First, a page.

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    I just learned through a very good friend who is a rain forest expert that Myron Kimnach is the director emeritus of Huntington Gardens and the former editor of CSSA journal...of the Cactus and Succulent Society of America and other notable material. I have sent several emails to botanist friends at the Huntington and hope to have an email address shortly. Thanks very much for the lead.
     
  22. soccerdad

    soccerdad Active Member 10 Years

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    I profess no knowledge of anything at all. I grow plants just because they are pretty or tasty, because I get some sense of satisfaction in growing my own plants, and because something that I cannot identify - but probably connected to my mom's having been a good gardener - made me feel the need for a garden when I first rented a place with a yard.

    Having said that ... the weather is predicted to be about 11-12 C during the days for the next week. Cloudy days, so my greenhouse will be about 20 C. But at night the prediction is for 6 C, which will therefore be reached about 6 a.m. I could drag a tarp over it each night and then take it off in the morning before going to work, and with the heater going the greenhouse would probably stay at or above 10 C most nights. But that is way way way too much work. So we will see how my epis tolerate 6 deg nights and 20 deg days.

    If I do not report back it will mean that they all died and I am too distraught to post. Or else that I forgot. One of the two anyway. Unless something intervenes of course.
     
  23. photopro

    photopro Well-Known Member

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    I wish you only success and look to hear your report.

    In the meantime, I've just been given Dr. Kimnach's address as well as his email address and asked that he comment on whether or not he believes the genus Epiphyllum should be considered a tropical rain forest species. I also gave him the link on my own website to the one species I grow and asked he offer any suggestions that might correct errors or improve the page. If I am fortunate enough to receive a response, I will post his opinion. I did also learn he is well past the age of 80 (born 1922) so I'm not certain when I may receive a response.

    I would also suggest anyone interested in this genus read this article on the Cactus and Succulent Society of America website. I found a few quotes in their article which I thought to be of great interest. "Most of the blooms of the 16 true 'Epiphyllum' species are fragrant and all have white flowers, through some of the outer petals have tinges of yellow, cream and strawcolor. E. cooperi flower from the base of the plant, the buds develop slowly at first and may take up to 10 weeks to open. These plants that came from the dense tropical forests of Central and So. Amer. live in humid jungle conditions. They live high in the crotches of trees, in pockets of humus, getting partial sun or shade under the swaying branches of the trees."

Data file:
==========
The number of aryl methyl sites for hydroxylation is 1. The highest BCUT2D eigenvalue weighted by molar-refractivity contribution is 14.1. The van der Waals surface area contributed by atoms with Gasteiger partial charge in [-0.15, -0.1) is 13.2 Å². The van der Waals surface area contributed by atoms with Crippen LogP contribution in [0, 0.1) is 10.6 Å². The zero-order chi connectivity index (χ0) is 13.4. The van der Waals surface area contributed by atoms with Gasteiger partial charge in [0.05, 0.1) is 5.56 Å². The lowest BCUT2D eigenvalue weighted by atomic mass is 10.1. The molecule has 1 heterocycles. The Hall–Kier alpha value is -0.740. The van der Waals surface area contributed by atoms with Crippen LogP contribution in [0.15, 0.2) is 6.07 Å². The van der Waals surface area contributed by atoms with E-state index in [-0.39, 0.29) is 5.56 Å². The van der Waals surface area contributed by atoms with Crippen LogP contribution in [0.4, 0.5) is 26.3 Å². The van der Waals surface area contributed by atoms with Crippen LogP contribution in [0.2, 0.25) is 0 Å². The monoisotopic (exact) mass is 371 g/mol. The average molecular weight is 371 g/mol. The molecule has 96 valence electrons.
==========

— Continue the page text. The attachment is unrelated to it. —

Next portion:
http://www.cssainc.org/index.php?option=com_content&task=view&id=213&Itemid=212
     
  24. Cereusly Steve

    Cereusly Steve Active Member

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    I've always had my doubts about Epiphyllum crenatum (including Epiphyllum cooperi) being correctly placed in that genus. In many ways it is more like Disocactus (especially the former Nopalxochia) and has even been mistaken for a white flowered Nopalxochia ackermannii by some authors.

    Saw your website.

    Your plant is typical Epiphyllum phyllanthus ssp. phyllanthus.

    Your Chlorophytum species is plain old Chlorophytum comosum.

    Your Plectranthus is definitely not P. purpuratus. It is one among several species that was brought over years ago from Africa by Mary Bleck at Abbey Gardens and was known simply as Plectranthus #2. It has been very shy to flower and difficult to correctly ID. Still not sure of its correct name.
     
    Last edited: Apr 28, 2008
  25. photopro

    photopro Well-Known Member

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    Thank you for your input. Please note my addition to the top of this page: http://www.exoticrainforest.com/Plectranthus purpuratusi large pc.html I post scientific names that are given to me by qualified experts but always research information that is applicable to specimens of importance to the collection. I do not have a page on Epiphyllum cooperi and my only quote on that species was taken directly from the pages of the Cactus and Succulent Society of America website and written by Deborah Wisniewska-Jones.

    Regretably, you elected to read about three of the most insignificant plants in the entire collection of over 300 species. My primary focus is on aroids, especially Anthurium and Philodendron species. If you will take the time read a page such as this one you will learn more about my passion for accuracy on those species: http://www.exoticrainforest.com/Anthurium hookeri pc.html

    During the evening I received several responses from people who personally know Myron Kimnach and have been told they will urge him to respond to this post.
     
    Last edited: Apr 28, 2008